Minnesota election officials working to beef up the state’s cyber defenses against hackers now want to call in the National Guard.
In an effort to protect the 2020 election just months before early primary voting starts, Secretary of State Steve Simon said he wants to formalize a long-term agreement to work with a new “cyber protection team” developed by the Minnesota National Guard ahead of a workshop planned this week in St. Paul as part of a national “policy academy” on election security.
The gathering of federal and state officials comes as Congress deepens its impeachment inquiry over a whistleblower allegation that President Donald Trump solicited Ukrainian help in undermining former Vice President Joe Biden, one of his top Democratic challengers in 2020. But a more pressing concern for local and state election officials is the prospect of foreign hacking and social media disinformation.
Simon and other state election officials have warned that more foreign sources are likely to try to penetrate states’ election systems than in 2016, adding that there are already signs of widespread online disinformation campaigns underway.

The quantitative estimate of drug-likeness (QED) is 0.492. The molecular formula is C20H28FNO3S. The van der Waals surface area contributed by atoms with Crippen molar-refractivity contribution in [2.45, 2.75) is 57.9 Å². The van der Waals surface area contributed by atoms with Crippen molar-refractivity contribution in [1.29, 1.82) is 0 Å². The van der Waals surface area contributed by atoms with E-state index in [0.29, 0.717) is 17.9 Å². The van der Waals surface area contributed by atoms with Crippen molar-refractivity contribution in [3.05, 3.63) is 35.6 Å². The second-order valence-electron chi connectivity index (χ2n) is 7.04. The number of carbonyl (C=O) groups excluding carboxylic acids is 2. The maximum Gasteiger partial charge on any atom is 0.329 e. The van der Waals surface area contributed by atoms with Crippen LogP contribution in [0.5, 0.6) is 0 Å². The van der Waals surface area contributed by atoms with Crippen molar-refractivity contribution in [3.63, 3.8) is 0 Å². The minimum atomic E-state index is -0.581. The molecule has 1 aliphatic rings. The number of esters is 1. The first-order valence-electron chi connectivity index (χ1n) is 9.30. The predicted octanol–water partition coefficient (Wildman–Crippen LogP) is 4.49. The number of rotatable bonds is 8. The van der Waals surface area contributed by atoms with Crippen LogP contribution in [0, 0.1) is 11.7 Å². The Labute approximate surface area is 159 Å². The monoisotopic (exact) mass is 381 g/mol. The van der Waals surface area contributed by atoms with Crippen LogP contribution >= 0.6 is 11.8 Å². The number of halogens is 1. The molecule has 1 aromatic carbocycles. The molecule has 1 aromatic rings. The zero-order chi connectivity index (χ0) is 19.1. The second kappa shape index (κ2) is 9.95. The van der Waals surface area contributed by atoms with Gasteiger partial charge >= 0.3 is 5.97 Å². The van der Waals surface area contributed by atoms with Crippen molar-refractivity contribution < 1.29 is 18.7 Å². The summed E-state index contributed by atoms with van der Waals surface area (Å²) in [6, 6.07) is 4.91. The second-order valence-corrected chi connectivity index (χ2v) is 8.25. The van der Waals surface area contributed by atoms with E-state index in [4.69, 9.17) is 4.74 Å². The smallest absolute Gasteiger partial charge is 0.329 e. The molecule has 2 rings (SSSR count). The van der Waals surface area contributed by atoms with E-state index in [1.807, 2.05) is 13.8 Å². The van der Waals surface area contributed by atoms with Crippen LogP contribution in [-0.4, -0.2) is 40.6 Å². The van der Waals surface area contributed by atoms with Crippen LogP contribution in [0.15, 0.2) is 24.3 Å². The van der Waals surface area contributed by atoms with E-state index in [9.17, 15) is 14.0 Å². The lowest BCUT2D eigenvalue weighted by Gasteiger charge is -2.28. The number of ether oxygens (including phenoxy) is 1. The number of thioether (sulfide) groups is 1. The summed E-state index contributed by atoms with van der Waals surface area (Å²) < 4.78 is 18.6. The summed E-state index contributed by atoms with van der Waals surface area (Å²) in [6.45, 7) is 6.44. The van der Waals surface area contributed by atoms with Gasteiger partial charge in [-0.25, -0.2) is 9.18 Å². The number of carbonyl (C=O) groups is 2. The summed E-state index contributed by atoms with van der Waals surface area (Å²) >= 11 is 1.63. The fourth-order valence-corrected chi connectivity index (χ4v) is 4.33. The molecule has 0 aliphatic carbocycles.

“This is a security issue,” Simon said. “It isn’t just about bullets or boots on the ground, it’s about this cyber realm and the fact that adversaries try to expose or exploit weaknesses in the cyber world just as they would in other areas as well.”
Safeguarding Minnesota’s election integrity in 2020 will involve the largest-ever collection of state agencies and officials, including the pending partnership with the National Guard.
“Realistically, everybody in that entire chain has skin in the game to make sure that there’s public confidence in our election process and system,” said Lt. Col. Daniel Cunningham, who leads the Minnesota National Guard’s 177th Cyber Protection Team.
Minnesota is just one of four Army National Guard states with fully staffed cyber protection teams. The team’s first foray in election security came in 2018 when it worked with the Minnesota Department of IT Services to probe for vulnerabilities. Now, Simon’s office is pitching a collaboration that could include “table top” exercises to plan for 2020, including training for county and local election administrators who are on the front lines.